Three spacewalks over five days, with a final outing Christmas Day that ties the bow on a badly needed space-station repair job?
This might not have been the way NASA astronauts Rick Mastracchio and Air Force Col. Mike Hopkins originally planned to spend Christmas. But that's the schedule they face now that the agency has decided to replace a malfunctioning coolant pump on the station's exterior.
Mission managers made the call on Tuesday afternoon, determining that it was more prudent to replace the pump with one of three spare units the station carries than continue pursuing a work-around engineers had devised for bringing the pump back into full service.
The pump sends ammonia through one of two external cooling loops designed to remove heat from the station's interior as well as from equipment on the station's exterior.
On Dec. 11, ground controllers noticed that the fluid was too cool. Temperatures were sufficient to continue cooling equipment outside the station's modules. But the ammonia also circulates through a heat exchanger inside the station, accepting the excess heat from a water-based loop that keeps hardware, labs, and living spaces in the station cool.
Engineers isolated the problem to a flow-control valve used to regulate the ammonia's temperature and devised a way to use a different valve to do the job.
"The engineering teams did just an amazing job of sorting through all kinds of options to try to recover the valve and look at other ways to manage the flow," said Michael Suffredini, the International Space Station program manager.
But by late Tuesday, it still wasn't clear that that the fix would allow controllers to manage the coolant flow reliably – especially if the second exterior cooling system failed. Meanwhile, the station is heading into a period each year where its orbit exposes it to sunlight for virtually its entire path around Earth, raising the stakes if both external cooling systems don't work properly.
If the ISS team was to have enough time to prepare for the spacewalks and swap out pumps before the station entered this period, NASA officials had to make the call Tuesday.
"The better part of valor was to go ahead and pick a path," Mr. Suffredini said, and mission managers opted to replace the pump.
The two NASA astronauts are primed for the task, say mission managers.
Colonel Hopkins "is a rookie spacewalker, but very excited to go out the door," said Allison Bolinger, the station's lead spacewalk officer, during a briefing Wednesday. Mr. Mastracchio has six previous spacewalks to his credit and will serve as the spacewalk lead for the first two excursions.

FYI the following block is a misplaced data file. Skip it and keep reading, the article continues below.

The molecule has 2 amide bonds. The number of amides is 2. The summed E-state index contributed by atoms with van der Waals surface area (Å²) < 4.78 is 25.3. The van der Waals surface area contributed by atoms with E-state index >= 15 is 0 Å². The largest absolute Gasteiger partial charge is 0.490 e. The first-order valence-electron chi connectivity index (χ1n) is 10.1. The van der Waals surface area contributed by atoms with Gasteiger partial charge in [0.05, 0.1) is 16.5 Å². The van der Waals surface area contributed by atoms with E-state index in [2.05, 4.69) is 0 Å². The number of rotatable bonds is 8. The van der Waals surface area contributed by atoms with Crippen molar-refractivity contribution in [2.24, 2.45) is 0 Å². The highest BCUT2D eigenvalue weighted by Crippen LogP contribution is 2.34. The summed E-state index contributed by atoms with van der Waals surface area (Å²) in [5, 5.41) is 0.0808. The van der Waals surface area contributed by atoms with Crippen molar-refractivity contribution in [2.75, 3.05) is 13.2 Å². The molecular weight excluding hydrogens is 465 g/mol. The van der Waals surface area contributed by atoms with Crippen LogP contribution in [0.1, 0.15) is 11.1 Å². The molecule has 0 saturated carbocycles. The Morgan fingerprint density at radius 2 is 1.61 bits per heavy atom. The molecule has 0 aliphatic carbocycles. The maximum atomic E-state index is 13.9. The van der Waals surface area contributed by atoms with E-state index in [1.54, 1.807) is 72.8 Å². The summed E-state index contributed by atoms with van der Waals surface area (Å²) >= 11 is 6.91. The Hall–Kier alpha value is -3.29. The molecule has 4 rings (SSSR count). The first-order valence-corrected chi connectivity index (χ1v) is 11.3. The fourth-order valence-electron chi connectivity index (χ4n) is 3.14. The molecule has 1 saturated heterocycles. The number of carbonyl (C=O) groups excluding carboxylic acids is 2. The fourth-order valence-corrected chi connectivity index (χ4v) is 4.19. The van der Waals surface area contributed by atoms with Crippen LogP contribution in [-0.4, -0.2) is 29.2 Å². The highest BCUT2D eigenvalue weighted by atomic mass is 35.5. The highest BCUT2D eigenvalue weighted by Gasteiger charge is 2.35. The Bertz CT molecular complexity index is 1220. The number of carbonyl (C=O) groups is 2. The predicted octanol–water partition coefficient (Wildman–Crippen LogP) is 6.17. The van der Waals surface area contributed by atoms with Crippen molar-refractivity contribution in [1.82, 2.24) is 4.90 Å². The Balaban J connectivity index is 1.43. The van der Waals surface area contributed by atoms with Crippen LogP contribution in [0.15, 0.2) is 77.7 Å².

Each spacewalk is expected to last about 6-1/2 hours. The first, on Dec. 21, involves disconnecting the balky pump, replacing it with jumpers that keep the cooling circuit closed, and preparing the spare pump for installation. On Day 2, Dec. 23, the duo will remove the old pump and stow it temporarily on a nearby platform, then move the new pump from its storage location, bolt it to its new location along the station's truss, and connect it to the station's electric grid. During the final spacewalk, Dec. 25, the two astronauts will reconnect the coolant lines, move the old unit to its permanent storage location, clean up the work site, and call it a Christmas.
Depending on how well the first two spacewalks go, it might be possible to squeeze all of the activities into two outings.
Mission planners have scheduled this job mindful of a mishap in July that allowed water to collect inside the helmet of Italian astronaut and Air Force Maj. Luca Parmitano two hours into a spacewalk. Water droplets leaked from the suit's cooling system and were delivered by cooling fan into the helmet.
Initially it pooled near the back of his head. But as he worked his way back to the airlock, the water broke up into droplets that spread throughout the helmet to clog his ears, prevent him from seeing clearly, and gather in his nose.
An investigation team is still trying to figure out what caused water to leak from the suit's cooling system into Major Parmitano's helmet. In the meantime, engineers have devised ways to warn an astronaut if water is collecting in the back of a helmet, said Ms. Bolinger.
As a first line of defense, she said, astronauts insert an absorbent pad on the back of the helmet. Just as spacewalking astronauts conduct leak checks on their gloves, they now will conduct "squishiness tests" on the pads, she said. The pads can absorb from 20 to 27 ounces of water. Tests on the ground show that astronauts can sense "squishiness" in the pad when it has only about 7 ounces of water in it. If a pad feels squishy, it's time to head back to the airlock.
In addition, engineers found a way to modify tubing used in a space suit's cooling system to serve as a snorkel. It runs down the front of the suit, allowing an astronaut to breath oxygen from near his or her midsection if water gathers in the helmet.
In the meantime, astronauts on the station have swapped out a fan and pump system in the suit Parmitano used and that appears to have provided the pathway for water to enter the helmet.
With that replacement, "we think that's an extremely clean suit and it's ready to go," said ISS flight director Dina Contella. Hopkins will be wearing the suit.